’ 3 . Another prerequisite for factor analysis is that the variables are measured at an interval level (Field. 2009.” (Field. Yet. factors . 2001. Field.7 are mediocre.well. The factors that explain the highest proportion of variance the variables share are expected to represent the underlying constructs.e. 2009. values between 0. The KMO value of this dataset falls within the last category (KMO=0.9 are great and values above 0. variables correlate highly with that factor.9 are superb.” (Field.e. If a factor explains lots of variance in a dataset. 3. the bigger the chance that the correlation coefficients between items differ from the correlation coefficients between items in other samples (Field.i. 2009) and to conduct a maximum likelihood Figure 1. 2005. Rietveld & Van Hout. A Likert scale is assumed to be an interval scale (Ratray & Jones. KMO “values between 0. Therefore. one’s total score on the twenty items of the questionnaire of interest should represent one’s pleasure in writing correctly. we could conclude that a factor analysis should not be done with this data set. p. p. the Kaiser-Meyer-Okin measure of sampling adequacy (KMO) can signal in advance whether the sample size is large enough to reliably extract factors (Field. A common rule of thumb is that a researcher at least needs 10-15 participants per item. 2005). Prerequisites 3 2 1 Sample Quantiles 4 5 In order to conduct a reliable factor analysis the sample size needs to be big enough (Costello & Osborne. Rietveld & Van Hout. 2007). questionnaire items) (Field. 2001. i. Since that generally is not the case either. 2009). we do not have to do a factor analysis in order to determine whether our sample size is adequate. Fortunately.” (Field. values between 0.922). Tabachnik & Fidell. A factor with four or more loadings greater than 0. it is difficult to extract a factor. 1993). factor analysis is assumed to be a more reliable questionnaire evaluation method than principal component analysis (Costello & Osborne. That hinders the check of the next condition: the data should be approximately normally -2 -1 0 1 2 distributed to be able to generalize the Theoretical Quantiles results beyond the sample (Field.8 and 0. 2005. 647). Tabachnik & Fidell. In contrast to the commonly used principal component analysis. p. 1993).7 and 0.5 and 0.8 are good. 2001).1. 647).that underlie a dataset based on the correlations between variables (in this case. Hence. since the opposite pattern is visible. 2009).6 “is reliable regardless of sample size. a factor or factors can probably be extracted. When the KMO is near 0. since the amount of variance just two variables share (partial correlation) is relatively large in comparison with the amount of variance two variables share with other variables (correlation minus partial correlation). 647). 2009. 2009. Q-Q plot of the variable p06: ‘I make sure that I factor analysis to determine validly how have to write as less as possible. load highly on that factor. 2009. The KMO “represents the ratio of the squared correlation between variables to the squared partial correlation between variables. it largely depends on the proportion of variance in a dataset a factor explains how large a sample needs to be. 2009). factor analysis does not have the presumption that all variance within a dataset is shared (Costello & Osborne. When the KMO is near 1. although the item scores are discrete values. Since the sample size in this study is 114 instead of the required 200-300. Exploratory factor analysis detects the constructs . 2009. The smaller the sample. Field. Tabachnik & Fidell.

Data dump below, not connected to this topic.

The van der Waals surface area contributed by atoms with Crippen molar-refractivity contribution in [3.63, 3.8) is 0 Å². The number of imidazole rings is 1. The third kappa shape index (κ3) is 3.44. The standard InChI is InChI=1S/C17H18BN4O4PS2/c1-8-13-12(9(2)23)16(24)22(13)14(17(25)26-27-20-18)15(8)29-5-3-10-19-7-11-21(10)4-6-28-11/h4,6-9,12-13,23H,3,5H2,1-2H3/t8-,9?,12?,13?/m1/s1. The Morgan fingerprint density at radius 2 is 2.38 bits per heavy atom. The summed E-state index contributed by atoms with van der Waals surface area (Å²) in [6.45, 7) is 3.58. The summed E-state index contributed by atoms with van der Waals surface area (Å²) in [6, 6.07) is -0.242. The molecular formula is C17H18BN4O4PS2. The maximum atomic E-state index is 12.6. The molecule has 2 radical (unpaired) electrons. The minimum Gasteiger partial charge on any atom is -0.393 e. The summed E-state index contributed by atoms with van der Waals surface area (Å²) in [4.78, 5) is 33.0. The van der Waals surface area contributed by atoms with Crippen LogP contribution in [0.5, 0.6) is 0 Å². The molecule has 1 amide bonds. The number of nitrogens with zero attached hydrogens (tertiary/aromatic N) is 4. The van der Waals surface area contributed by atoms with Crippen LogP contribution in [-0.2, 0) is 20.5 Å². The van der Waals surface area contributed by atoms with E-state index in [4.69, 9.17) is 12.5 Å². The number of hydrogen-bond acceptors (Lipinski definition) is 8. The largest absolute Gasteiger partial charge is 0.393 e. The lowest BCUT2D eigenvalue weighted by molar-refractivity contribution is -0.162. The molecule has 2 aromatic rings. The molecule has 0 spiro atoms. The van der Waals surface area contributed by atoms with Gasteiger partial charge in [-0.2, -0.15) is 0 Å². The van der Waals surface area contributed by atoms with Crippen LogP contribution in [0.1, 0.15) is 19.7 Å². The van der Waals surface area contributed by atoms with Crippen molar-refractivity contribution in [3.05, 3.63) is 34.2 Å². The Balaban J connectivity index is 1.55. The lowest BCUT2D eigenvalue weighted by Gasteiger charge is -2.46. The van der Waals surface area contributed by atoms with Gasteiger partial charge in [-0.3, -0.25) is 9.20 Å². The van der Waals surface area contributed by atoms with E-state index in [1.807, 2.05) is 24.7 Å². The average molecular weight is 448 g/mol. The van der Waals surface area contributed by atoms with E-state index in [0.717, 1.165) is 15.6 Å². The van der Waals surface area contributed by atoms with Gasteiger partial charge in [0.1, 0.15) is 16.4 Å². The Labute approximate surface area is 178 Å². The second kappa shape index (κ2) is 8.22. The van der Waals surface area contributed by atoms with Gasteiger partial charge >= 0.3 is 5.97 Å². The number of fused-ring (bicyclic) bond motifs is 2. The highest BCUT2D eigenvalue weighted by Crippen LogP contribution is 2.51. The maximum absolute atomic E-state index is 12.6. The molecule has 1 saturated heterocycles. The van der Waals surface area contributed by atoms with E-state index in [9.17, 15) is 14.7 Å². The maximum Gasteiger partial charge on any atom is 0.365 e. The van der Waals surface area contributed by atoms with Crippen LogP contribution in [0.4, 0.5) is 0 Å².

00 -0.54 0.35 -0.62 -0.47 0.25 -0.60 0.38 0. However.56 0.40 0.31 0.39 0.00 0.42 0.48 -0.43 -0.44 0.30 -0.00 0.39 0.45 1.777e-06).51 -0.67 -0. p.31 0.64 -0.45 0.48 -0.60 -0.50 1.40 -0.61 p04 -0.44 0. 2009).57 -0.63 -0.45 -0.24 0.61 0.27 -0.50 -0.59 -0.35 0.40 0.22 0. but some correlate too lowly with several other items.47 -0.52 -0.38 0.55 0.23 0.58 -0.51 0.26 -0.40 0.32 0.35 1.39 0.45 -0.3.22 -0.56 -0. we can assume that the items correlate anyhow.40 0.41 p06 -0.00 -0.20 -0.29 0.70 -0.57 p15 0.9136.30 0.35 -0.53 -0.59 0.38 -0.00 0.36 0.42 0.51 0.51 -0.59 0.33 0.862.00 0.38 -0.41 -0.47 -0.41 0.51 0.61 -0.47 -0.39 0.29 -0.44 -0.38 0.46 -0.38 0.34 0.38 -0.23 0.34 -0.40 -0. There is one objective test to determine whether the items do not correlate too lowly: Barlett’s test.45 -0.46 p09 0. If a variable correlates lowly with many other variables (-0.34 -0.42 -0.27 0.54 -0.45 -0. I concluded that the dataset is approximately normally distributed.21 0.22 -0.3).56 1.52 0.38 1.24 0.28 0.50 -0.39 0.34 -0.00 -0.35 0.45 0.36 -0.27 0.31 -0.61 0.45 -0.46 0.35 -0.25 0.26 0.43 -0.43 -0.52 -0. The exact values are centered in five groups.51 1. there are a bit less points with values of 2 or 4. and therefore usable in a maximum likelihood factor analysis and generalizable to the population of Dutch seventh graders.40 -0.46 -0.45 0.46 -0.62 p10 -0.00 Table 2.34 0.52 p02 p03 p04 0.50 0.34 0.25 -0.64 -0.31 0.47 -0.43 0.31 -0.54 -0.54 0.54 -0.39 0. p01 p01 1. As can be seen in Table 2.59 0.00 -0.49 0.54 -0.33 0. the sixth item in the questionnaire “I make sure that I have to write as less as possible.50 -0. the variable probably does not measure the same underlying construct as the other variables.42 -0. If the Barlett’s test gives a significant result.42 p13 0.41 -0. none of the questionnaire items correlates too highly with other items.52 1.24 -0.48 -0.59 0.61 -0. we need to conduct the same survey among other (sub)groups in the population as well (Field.25 0.05. that test tests a very extreme case of non-correlation: all items of the questionnaire do not correlate with any other item. p = 7.75 -0.22 0.34 -0.61 -0.37 p11 -0. That does not necessarily mean that the items should be eliminated: the variables with which they do not correlate enough could constitute another factor. Both the highly and lowly correlating items should be eliminated. Correlation matrix of the dataset.33 -0. items were not excluded before the factor analysis was conducted.51 -0.39 -0.47 -0.53 0.75 -0.40 0.35 0.20 0.40 0.23 0.49 0. If we want to generalize for a larger population.20 0.42 0.42 0. If variables correlate too highly (r > 0.51 -0. 2005).40 1.40 0.3 < r < 0.63 0.49 -0.66 p03 0.59 -0.40 0.54 -0.42 -0.39 0.58 0.39 -0.00 -0. 648).22 1. 4 .44 1. “it becomes impossible to determine the unique contribution to a factor of the variables that are highly correlated.26 0.30 -0.61 0. but does seem normally distributed in Figure 1.52 -0.46 -0.00 -0. Based on the Q-Q plots.00 p02 0.41 0. although we can see a pattern of normal distribution in the Q-Q plots with a bit of fantasy.33 0.00 -0.40 -0.00 0.48 0.27 0.45 -0.61 -0.22 -0.39 0.31 0.50 0.40 0.44 -0.27 -0.46 0.39 0.45 0.42 0. like in this data set: χ2 (190) = 1263.67 -0.42 1.45 0.62 -0.38 0.40 0.51 -0. Since the Barlett’s test gives a significant result and the items correlate at most with a third of the items too lowly.25 0.61 0.46 -0.37 0.56 -0.37 -0.25 0.53 -0.8 or r < -.40 0.28 0.60 -0.44 0.38 0.35 0.40 0.44 -0. Normality tests seem not to be able to test normality of distribution in a set of discrete data.41 -0.40 0.26 -0.29 0.29 -0.52 0.25 -0.35 -0.00 -0.37 0.55 -0.30 -0.00 -0.59 0.35 0.40 0.56 -0.34 0.25 -0.47 0. The underlined correlations are too low (-0.56 0.60 0. 2009).46 0.1) (Costello & Osborne.43 -0.53 0.28 0.46 -0.34 0.31 -0.41 0.00 0.” (Field.41 0.56 0.29 -0.22 -0.69 -0.45 0.38 -0.35 1.49 0.60 -0.57 -0.22 0.44 0.55 p20 0.30 -0. and very few points with values of 1 or 5.28 -0.3).34 1.54 -0.46 -0. Most points are centered at the middle of the line.37 p08 -0.43 -0.” is far from normally distributed according to the Shapiro-Wilk test (W = 0.53 -0.69 -0.21 -0.40 0.00 -0.34 0.47 -0.38 1.44 0.3 < r < 0.23 -0.62 0.54 -0.many factors underlie the dataset (see §3.43 0.56 p05 0.60 p18 -0.59 -0.33 -0.61 -0.47 -0.34 0.25 -0. The final step before a factor analysis can be conducted is generating the correlation matrix and checking whether the variables do not correlate too highly or too lowly with other variables (Field.35 -0.41 0.18 -0.32 0.25 0.28 0.49 0.34 0.47 -0.39 -0.49 p14 0.24 0.60 -0.38 0.44 -0.44 p05 p06 p07 p08 p09 p10 p11 p12 p13 p14 p15 p16 p17 p18 p19 p20 0.50 0.70 -0.41 -0.47 -0. The normality tests signal nonnormality of distribution in this dataset by rendering p-values far lower than 0.22 0.8).41 p17 0.46 -0.30 0.39 0.00 -0.47 p16 -0.47 -0. of which the centers are on the Q-Q line.53 p12 0.40 0.45 0.41 0.33 0.41 0. p = 1.21 0.51 0.26 -0.32 0.63 -0.55 -0.24 0.18 0.46 -0.62 1.51 0.46 0.43 0.22 1.30 0.59 -0.38 -0.47 p19 0.55 0.47 0.38 0.38 0.47 0.48 -0.39 p07 0.38 1.54 -0.33 0.43 -0.00 -0.24 0.67 1.39 1.49 -0.43 -0. 2009.31 0.32 0.47 0.57 0. For example.47 -0.117332e‐158.28 -0.34 0.42 0.